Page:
The best way to describe Holly Miranda’s self-titled album is simply, “self.” A pianist and self-taught guitarist and trumpet player, Holly Miranda reflects authenticity, musical excellence and a slightly eclectic collection of music that may not be found all on the same album often. Regardless, Miranda’s sophomore solo record is singer-songwriting at its highest level, connected by the obvious reflection of Miranda herself.
Serving as the entry point, “Mark My Words” is a bit jarring as to what Miranda is all about. It opens with a busy ostinato guitar line and periodic interjections from jingle bells before being joined by lower, raspy vocals spitting out shorter phrases. Eventually, a bari saxophone and doubled voices flush out the mix, which leads into a full-bodied larger-range vocal melody, increasingly distorted electric guitars, drum kit and a completely different energy than where we started. It’s sort of acoustic folksy, but not really, rock, electric, dark, but not exactly… What? Really, it defies definition.
Though nothing is nearly as out of the box as “Mark My Words,” the music on this album is hard to categorize along established musical boundaries. But as the album progresses, it becomes more and more clear this album is best defined in terms of Miranda, who possesses a kind of self-assured grit and authenticity, and this album lives to reflect who she is. With that in mind, it all makes sense; a true representation of a complex, multi-faceted person.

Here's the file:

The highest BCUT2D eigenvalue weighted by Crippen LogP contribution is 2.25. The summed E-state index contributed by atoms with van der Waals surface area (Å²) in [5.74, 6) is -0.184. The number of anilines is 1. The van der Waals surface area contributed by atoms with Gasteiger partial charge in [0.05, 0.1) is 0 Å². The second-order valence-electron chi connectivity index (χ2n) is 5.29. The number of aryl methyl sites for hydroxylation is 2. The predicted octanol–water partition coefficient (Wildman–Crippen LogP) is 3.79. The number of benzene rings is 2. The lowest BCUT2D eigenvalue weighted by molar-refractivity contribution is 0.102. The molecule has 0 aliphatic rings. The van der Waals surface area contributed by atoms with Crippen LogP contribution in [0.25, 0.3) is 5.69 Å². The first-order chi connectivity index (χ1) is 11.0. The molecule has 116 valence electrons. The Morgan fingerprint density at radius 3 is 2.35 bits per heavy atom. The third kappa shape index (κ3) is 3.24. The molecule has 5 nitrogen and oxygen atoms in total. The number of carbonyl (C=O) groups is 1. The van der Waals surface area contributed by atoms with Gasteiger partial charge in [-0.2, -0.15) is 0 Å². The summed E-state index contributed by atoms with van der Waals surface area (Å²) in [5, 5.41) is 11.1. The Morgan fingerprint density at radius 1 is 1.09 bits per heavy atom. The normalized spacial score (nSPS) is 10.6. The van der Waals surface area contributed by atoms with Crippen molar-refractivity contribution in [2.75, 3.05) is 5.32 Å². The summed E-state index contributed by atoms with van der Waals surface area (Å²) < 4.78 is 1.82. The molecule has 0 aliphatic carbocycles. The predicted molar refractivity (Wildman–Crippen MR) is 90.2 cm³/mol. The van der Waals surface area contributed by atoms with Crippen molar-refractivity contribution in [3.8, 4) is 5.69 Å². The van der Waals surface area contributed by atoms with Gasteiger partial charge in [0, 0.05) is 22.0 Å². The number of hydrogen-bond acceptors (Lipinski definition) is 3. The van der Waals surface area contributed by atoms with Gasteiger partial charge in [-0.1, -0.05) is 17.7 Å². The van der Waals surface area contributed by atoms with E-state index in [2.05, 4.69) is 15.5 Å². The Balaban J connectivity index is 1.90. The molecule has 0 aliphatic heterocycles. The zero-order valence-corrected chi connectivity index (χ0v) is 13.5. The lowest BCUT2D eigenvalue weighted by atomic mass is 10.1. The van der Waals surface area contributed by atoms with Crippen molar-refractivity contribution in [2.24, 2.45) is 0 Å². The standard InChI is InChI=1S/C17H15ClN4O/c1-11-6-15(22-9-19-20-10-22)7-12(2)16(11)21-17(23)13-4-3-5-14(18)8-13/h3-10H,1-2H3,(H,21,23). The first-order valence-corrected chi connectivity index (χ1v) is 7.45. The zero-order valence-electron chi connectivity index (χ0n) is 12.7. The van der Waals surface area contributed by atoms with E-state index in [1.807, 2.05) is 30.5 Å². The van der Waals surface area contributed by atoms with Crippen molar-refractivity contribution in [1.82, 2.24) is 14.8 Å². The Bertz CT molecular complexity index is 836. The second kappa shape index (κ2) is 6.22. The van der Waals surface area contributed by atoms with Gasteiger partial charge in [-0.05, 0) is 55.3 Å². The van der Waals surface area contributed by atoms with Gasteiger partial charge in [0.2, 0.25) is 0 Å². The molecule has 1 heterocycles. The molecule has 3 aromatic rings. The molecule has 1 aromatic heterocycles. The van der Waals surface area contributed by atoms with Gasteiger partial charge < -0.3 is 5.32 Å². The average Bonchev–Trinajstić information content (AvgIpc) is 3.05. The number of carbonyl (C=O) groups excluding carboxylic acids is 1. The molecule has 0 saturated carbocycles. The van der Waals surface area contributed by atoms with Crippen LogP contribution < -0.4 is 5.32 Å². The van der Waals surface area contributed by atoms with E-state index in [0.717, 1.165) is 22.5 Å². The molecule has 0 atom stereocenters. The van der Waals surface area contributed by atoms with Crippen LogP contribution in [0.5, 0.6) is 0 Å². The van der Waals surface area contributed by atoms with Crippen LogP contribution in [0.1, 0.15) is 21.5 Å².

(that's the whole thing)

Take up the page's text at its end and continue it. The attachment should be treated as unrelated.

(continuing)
Playful lyrics, “I want to fuck in the sun and have some fun,” on “All I Want is to be Your Girl.” A fun 80s rock vibe perfect for jamming to on “What You Want.” A shuffle that takes time to get started with nonverbal singing throughout the intro on “Desert Call.” Darker piano and voice-dominated “The Only One.” These tracks only seem to fit together on the same album because they belong to Miranda. A combined use of acoustic and electric, hand percussion and drum kit, and live supplemental instruments such as saxophone, strings and piano, are colors Miranda uses to paint with.
Holly Miranda is confusing to label, but it would be a disservice to stuff this album in a box, much the same way people shouldn’t be limited to simple labels. Miranda found a way to make perfect sense out of seemingly disparate musical elements by using them to say something personal and meaningful. As Miranda says, “This is the most honest thing I’ve ever made; it’s very raw.” And as often happens when artists pour their most honest and raw selves into their music, they create easily understood universal truths worth listening to.